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I determined to do what I could to get recruits; but I can do very well without them if I must.

On the 11th of March the Twentieth left the camp at Poolesville, and were transferred to the Peninsula. They reached Yorktown on the 8th of April, and remained there until the evacuation of that place on the 4th of May. The regiment took no part in the actions at Williamsburg and West Point. They went up the York and Pamunkey to White House. On the 25th, Lowell writes from Chickahominy Creek, regretting that he is not in the advance with his brother. The severe fighting at Fair Oaks occurred on Saturday, the 31st of May, and Sunday, the 1st of June. The Twentieth was engaged the first day, but was not in the worst of the fight; on Sunday they were only spectators. Lowell describes as follows what he saw of the affair of Saturday, in a letter to a young friend:—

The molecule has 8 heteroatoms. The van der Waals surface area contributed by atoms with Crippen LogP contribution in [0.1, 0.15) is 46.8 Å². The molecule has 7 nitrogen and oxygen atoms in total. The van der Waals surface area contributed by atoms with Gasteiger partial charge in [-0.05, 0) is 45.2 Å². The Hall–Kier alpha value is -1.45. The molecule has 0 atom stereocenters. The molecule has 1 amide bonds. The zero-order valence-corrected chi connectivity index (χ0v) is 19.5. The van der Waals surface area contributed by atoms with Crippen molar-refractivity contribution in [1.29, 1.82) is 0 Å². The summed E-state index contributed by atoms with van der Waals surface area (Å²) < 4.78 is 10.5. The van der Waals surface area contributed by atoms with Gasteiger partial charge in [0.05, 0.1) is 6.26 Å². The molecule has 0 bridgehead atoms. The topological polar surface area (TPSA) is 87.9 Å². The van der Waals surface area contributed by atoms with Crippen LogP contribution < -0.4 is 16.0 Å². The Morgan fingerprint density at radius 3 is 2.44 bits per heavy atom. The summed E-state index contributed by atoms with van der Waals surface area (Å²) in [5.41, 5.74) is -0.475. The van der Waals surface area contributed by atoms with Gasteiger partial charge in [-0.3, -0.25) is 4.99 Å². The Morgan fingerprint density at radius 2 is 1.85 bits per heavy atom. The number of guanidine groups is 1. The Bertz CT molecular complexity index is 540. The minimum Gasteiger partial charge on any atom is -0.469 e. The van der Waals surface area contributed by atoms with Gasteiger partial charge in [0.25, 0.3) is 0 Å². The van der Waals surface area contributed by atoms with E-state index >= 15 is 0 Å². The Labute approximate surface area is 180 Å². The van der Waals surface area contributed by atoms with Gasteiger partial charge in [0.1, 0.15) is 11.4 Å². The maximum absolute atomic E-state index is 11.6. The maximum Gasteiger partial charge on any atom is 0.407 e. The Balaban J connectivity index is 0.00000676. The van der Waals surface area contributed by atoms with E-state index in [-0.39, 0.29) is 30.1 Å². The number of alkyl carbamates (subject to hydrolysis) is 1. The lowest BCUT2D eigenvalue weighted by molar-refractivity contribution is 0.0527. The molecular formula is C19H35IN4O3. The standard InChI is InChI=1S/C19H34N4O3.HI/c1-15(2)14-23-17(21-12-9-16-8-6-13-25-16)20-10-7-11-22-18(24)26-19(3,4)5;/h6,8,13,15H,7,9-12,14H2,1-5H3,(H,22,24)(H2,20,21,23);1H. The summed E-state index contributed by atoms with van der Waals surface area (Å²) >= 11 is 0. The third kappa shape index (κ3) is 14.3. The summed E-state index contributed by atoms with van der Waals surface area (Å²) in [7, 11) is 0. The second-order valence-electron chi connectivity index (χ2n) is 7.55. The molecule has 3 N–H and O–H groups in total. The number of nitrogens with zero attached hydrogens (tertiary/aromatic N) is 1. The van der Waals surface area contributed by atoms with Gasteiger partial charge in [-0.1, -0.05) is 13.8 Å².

We have at last been engaged in a regular battle, though the Rebels have been so shy in using their big guns that shells are a rarity, and grape and canister are still unknown to us. At Ball's Bluff we had very severe firing for the space occupied. .It was as if a whole regiment were firing at a wall ten feet square; the bullets within that space would be very thick. At Yorktown we saw the Rebels far off in their works, and occasionally saw and felt their bullets and shells . . . . . At West Point we were held as a reserve; and the reserves not being called into action, because the first line and the gunboats drove the Rebels back, we scarcely saw the evolutions of our own battalions and brigades on the wide plain. . . . . The scene of the fight was just hidden by a wooded hill; but our batteries were actively engaged within sight. At Fair Oaks we had a foretaste of what is coming before the forts of Richmond. . . . . On Saturday we had an inspection under the Colonel, and soon afterwards we heard firing in front, and being ordered forwards, though the firing had then ceased, we advanced by a new road through an interminable swamp, and across the Chickahominy; and then, after a pause to load our pieces, we went on again; and the cannon beginning once more, we dashed forward through a brook up to our waists and mud up to our knees, and came up into the field of battle in the midst of random shots. The right and centre of the line were already formed and engaged, and shells

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